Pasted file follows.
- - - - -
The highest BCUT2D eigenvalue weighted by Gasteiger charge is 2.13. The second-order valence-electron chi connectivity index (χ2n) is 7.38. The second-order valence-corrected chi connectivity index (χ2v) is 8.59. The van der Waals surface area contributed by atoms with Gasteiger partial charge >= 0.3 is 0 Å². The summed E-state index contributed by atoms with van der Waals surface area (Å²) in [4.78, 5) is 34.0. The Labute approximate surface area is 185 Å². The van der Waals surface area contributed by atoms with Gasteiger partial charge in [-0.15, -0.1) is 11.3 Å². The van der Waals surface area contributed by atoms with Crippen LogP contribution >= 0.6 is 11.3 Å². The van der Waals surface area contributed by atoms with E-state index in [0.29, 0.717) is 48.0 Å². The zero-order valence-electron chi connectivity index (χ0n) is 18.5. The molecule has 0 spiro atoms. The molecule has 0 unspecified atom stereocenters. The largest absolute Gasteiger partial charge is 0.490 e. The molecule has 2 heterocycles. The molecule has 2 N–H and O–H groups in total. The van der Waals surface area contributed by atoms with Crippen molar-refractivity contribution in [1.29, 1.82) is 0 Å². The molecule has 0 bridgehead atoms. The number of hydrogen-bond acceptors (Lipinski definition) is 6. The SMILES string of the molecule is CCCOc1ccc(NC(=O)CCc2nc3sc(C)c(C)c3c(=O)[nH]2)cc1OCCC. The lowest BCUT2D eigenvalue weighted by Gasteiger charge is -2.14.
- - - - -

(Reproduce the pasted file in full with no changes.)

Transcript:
The highest BCUT2D eigenvalue weighted by Gasteiger charge is 2.13. The second-order valence-electron chi connectivity index (χ2n) is 7.38. The second-order valence-corrected chi connectivity index (χ2v) is 8.59. The van der Waals surface area contributed by atoms with Gasteiger partial charge >= 0.3 is 0 Å². The summed E-state index contributed by atoms with van der Waals surface area (Å²) in [4.78, 5) is 34.0. The Labute approximate surface area is 185 Å². The van der Waals surface area contributed by atoms with Gasteiger partial charge in [-0.15, -0.1) is 11.3 Å². The van der Waals surface area contributed by atoms with Crippen LogP contribution >= 0.6 is 11.3 Å². The van der Waals surface area contributed by atoms with E-state index in [0.29, 0.717) is 48.0 Å². The zero-order valence-electron chi connectivity index (χ0n) is 18.5. The molecule has 0 spiro atoms. The molecule has 0 unspecified atom stereocenters. The largest absolute Gasteiger partial charge is 0.490 e. The molecule has 2 heterocycles. The molecule has 2 N–H and O–H groups in total. The van der Waals surface area contributed by atoms with Crippen molar-refractivity contribution in [1.29, 1.82) is 0 Å². The molecule has 0 bridgehead atoms. The number of hydrogen-bond acceptors (Lipinski definition) is 6. The SMILES string of the molecule is CCCOc1ccc(NC(=O)CCc2nc3sc(C)c(C)c3c(=O)[nH]2)cc1OCCC. The lowest BCUT2D eigenvalue weighted by Gasteiger charge is -2.14.